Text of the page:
From the beginning, leaders emphasized the mosque's open doors, involvement with others and civic participation that included the Rotary Club, Habitat for Humanity and Christ's Kitchen, which feeds the poor.
"We had good relations with the Victoria community. Different churches invited us and we had them come to visit us," Hashmi testified.
The growing congregation, he said, included Muslims from across the Middle East and Asia, as well as many American-born.
And like many churches, the mosque was more than just a place to pray.
"This is not only a place of worship, we have our weekly potluck dinners here and a school for teaching. We also have our funerals and our weddings here," he said.
Everything changed for the Victoria Muslims on Jan. 28, 2017.
A day after the fire, multiplying their fears, a gunman in Montreal killed six Muslim men and wounded 18 more in an attack during their evening prayers.
Since the fire, the Victoria Muslims have had to use two small temporary buildings for prayers.
Lately, they are sharing the space on Sundays with local Unitarians whose church was badly damaged when a car plowed through it.
"After the fire, we hired security to man the place, especially when we were there to pray," Dr. Hashmi recalled from the witness stand.
"Everyone was scared. We started locking the doors. It dwindled down to a very few of us who dared to be there, and even then, two of us would stand guard while the rest were praying," he testified.
Qureshi, who was born in Pakistan, was among the mosque members who attended Perez's five-day trial in U.S. District Court that ended July 16.
They heard how Perez surveilled the mosque and compared notes online with others who distrusted Muslims.
"A lot of the testimony was chilling. There is someone watching you when you go to worship. It's creepy," Qureshi said.
"We'll be looking over our shoulders now, but we don't want it to consume us and drift into paranoia," he said.
In designing the new mosque, leaders added cameras, alarms, lighting and strategic landscaping, like cutting down hedges where someone might conceal themselves, as they struggled to balance security and openness.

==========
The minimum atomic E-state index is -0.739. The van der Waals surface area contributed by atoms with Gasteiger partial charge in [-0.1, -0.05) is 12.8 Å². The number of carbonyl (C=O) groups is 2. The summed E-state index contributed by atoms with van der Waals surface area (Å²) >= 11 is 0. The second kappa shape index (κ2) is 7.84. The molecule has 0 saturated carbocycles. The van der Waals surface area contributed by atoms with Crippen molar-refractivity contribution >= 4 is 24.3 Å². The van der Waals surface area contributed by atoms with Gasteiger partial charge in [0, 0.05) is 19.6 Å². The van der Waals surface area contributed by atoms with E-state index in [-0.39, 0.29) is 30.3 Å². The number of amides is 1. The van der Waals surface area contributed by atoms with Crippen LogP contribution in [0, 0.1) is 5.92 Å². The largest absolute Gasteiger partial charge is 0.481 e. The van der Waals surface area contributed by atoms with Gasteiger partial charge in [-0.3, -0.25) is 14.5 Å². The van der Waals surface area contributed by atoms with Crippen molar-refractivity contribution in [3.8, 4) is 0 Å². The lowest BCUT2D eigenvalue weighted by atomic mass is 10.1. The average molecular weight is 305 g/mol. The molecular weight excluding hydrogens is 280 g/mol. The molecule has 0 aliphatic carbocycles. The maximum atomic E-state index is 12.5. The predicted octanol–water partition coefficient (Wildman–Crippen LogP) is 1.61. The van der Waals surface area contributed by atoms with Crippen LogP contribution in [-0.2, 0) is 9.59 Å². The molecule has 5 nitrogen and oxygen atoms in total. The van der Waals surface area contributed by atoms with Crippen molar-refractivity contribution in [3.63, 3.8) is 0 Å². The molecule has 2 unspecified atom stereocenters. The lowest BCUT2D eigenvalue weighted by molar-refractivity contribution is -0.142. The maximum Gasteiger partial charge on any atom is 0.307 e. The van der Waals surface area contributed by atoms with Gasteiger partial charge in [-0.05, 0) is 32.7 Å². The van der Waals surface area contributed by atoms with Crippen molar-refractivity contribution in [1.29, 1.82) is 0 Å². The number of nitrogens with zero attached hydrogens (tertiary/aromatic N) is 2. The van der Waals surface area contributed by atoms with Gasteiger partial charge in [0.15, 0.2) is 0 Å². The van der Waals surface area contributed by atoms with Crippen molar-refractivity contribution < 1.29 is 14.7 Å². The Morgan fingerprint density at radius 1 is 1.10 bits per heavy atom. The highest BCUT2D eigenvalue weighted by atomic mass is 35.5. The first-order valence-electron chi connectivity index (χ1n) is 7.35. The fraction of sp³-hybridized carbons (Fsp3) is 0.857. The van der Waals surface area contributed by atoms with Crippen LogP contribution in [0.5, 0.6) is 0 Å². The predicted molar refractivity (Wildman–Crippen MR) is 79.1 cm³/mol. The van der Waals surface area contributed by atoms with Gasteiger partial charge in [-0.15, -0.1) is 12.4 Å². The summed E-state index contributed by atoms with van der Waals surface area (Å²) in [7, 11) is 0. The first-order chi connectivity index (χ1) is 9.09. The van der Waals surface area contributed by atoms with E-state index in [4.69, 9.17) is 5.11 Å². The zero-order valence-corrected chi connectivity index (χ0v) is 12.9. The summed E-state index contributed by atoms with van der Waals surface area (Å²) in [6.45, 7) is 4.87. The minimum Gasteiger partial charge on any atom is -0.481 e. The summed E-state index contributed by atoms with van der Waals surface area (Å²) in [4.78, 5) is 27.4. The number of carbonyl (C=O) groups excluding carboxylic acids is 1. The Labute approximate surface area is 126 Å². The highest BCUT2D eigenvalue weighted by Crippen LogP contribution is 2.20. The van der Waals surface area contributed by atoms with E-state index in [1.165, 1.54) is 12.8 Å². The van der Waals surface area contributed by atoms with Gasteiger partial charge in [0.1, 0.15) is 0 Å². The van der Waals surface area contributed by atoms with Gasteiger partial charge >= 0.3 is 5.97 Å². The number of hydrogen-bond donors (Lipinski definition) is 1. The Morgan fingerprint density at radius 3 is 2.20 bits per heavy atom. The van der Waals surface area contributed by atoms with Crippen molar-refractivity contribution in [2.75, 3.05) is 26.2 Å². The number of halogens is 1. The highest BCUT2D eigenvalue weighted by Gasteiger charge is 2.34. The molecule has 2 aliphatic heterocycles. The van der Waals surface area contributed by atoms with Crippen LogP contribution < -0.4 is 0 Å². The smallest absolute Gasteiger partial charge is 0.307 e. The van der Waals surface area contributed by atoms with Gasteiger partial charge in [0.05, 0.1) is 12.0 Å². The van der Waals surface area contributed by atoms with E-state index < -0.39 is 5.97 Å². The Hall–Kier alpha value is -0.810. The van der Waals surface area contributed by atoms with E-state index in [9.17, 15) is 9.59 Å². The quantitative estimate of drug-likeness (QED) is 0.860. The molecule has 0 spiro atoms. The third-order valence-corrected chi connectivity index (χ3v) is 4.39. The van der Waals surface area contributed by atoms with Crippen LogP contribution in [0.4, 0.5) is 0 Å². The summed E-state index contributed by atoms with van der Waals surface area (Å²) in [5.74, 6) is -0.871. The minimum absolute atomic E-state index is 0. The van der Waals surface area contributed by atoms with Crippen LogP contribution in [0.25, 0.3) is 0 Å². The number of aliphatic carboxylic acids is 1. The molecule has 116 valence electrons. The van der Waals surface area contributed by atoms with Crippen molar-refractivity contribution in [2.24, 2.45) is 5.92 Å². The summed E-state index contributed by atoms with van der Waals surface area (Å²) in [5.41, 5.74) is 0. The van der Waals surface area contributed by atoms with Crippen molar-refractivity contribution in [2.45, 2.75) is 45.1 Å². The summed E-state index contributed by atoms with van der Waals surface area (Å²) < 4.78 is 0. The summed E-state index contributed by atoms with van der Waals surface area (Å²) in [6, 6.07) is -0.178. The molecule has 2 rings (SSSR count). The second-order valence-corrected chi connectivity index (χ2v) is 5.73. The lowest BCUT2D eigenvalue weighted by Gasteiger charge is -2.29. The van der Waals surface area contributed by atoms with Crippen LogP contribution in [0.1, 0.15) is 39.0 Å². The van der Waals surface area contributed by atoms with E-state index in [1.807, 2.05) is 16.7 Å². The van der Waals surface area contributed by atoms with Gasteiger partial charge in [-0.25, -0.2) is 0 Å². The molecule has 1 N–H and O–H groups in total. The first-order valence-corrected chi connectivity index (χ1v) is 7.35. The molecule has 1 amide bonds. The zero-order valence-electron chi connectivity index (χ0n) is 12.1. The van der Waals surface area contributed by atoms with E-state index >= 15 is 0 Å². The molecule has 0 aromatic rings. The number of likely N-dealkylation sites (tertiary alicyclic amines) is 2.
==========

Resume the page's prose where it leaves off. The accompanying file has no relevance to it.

"It's easy after a fire to close your gate and lock things up, and that's something we fought hard against. We had an option to stop cars from driving into our parking lot, we pondered an electronic entry system. We opted to keep our doors open," Ajrami said.
Omar Rachid, another mosque board member, said an anti-Muslim climate that is encouraged by some political figures and national media outlets, means that Muslims can't afford to lower their guard.
"The reality of it is that Muslims in America have been subjected to more insults, attacks and hate crimes in the last two or three years than ever before, specifically more than after 9-11. Islamophobia is thriving," he said.
"This is not America. It is not the America I came to 35 years ago," he said.
Over the years, he said, members of the mosque have done their civic duty in Victoria.
"We serve our community. We volunteer. I have given thousands of hours to area agencies and charities. I have run for mayor. I was chairman of the United Way and the chamber of commerce," he said.
Rachid, 58, who was born in Lebanon, said what happened there 40 years ago should serve as a stern warning to Americans.
"I lived through the civil war there between the Christians and the Muslims, and I know what happened when people feed on divisions," he said.
"Lebanon was once one of the most beautiful and modern countries in the Middle East. The war lasted almost 20 years and almost a million people died. It set the country back 50 years," he said.
Of the United States, he said: "This senseless bigotry has to stop. It is destroying the country."